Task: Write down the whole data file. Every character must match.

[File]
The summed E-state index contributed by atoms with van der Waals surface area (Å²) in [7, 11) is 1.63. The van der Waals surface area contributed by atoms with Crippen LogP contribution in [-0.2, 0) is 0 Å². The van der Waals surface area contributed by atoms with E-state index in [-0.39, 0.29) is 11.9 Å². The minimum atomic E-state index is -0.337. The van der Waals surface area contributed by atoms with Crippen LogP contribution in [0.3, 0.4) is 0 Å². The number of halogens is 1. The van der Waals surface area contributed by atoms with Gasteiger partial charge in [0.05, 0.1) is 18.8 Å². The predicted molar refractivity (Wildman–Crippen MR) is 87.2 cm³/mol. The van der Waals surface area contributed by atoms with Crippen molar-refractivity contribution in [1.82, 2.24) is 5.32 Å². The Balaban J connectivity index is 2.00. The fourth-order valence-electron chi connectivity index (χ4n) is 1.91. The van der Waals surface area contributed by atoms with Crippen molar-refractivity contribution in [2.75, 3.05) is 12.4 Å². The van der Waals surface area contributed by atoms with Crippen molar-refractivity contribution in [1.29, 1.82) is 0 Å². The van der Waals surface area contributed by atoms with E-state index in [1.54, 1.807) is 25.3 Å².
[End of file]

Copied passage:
The summed E-state index contributed by atoms with van der Waals surface area (Å²) in [7, 11) is 1.63. The van der Waals surface area contributed by atoms with Crippen LogP contribution in [-0.2, 0) is 0 Å². The van der Waals surface area contributed by atoms with E-state index in [-0.39, 0.29) is 11.9 Å². The minimum atomic E-state index is -0.337. The van der Waals surface area contributed by atoms with Crippen LogP contribution in [0.3, 0.4) is 0 Å². The number of halogens is 1. The van der Waals surface area contributed by atoms with Gasteiger partial charge in [0.05, 0.1) is 18.8 Å². The predicted molar refractivity (Wildman–Crippen MR) is 87.2 cm³/mol. The van der Waals surface area contributed by atoms with Crippen molar-refractivity contribution in [1.82, 2.24) is 5.32 Å². The Balaban J connectivity index is 2.00. The fourth-order valence-electron chi connectivity index (χ4n) is 1.91. The van der Waals surface area contributed by atoms with Crippen molar-refractivity contribution in [2.75, 3.05) is 12.4 Å². The van der Waals surface area contributed by atoms with Crippen molar-refractivity contribution in [1.29, 1.82) is 0 Å². The van der Waals surface area contributed by atoms with E-state index in [1.54, 1.807) is 25.3 Å².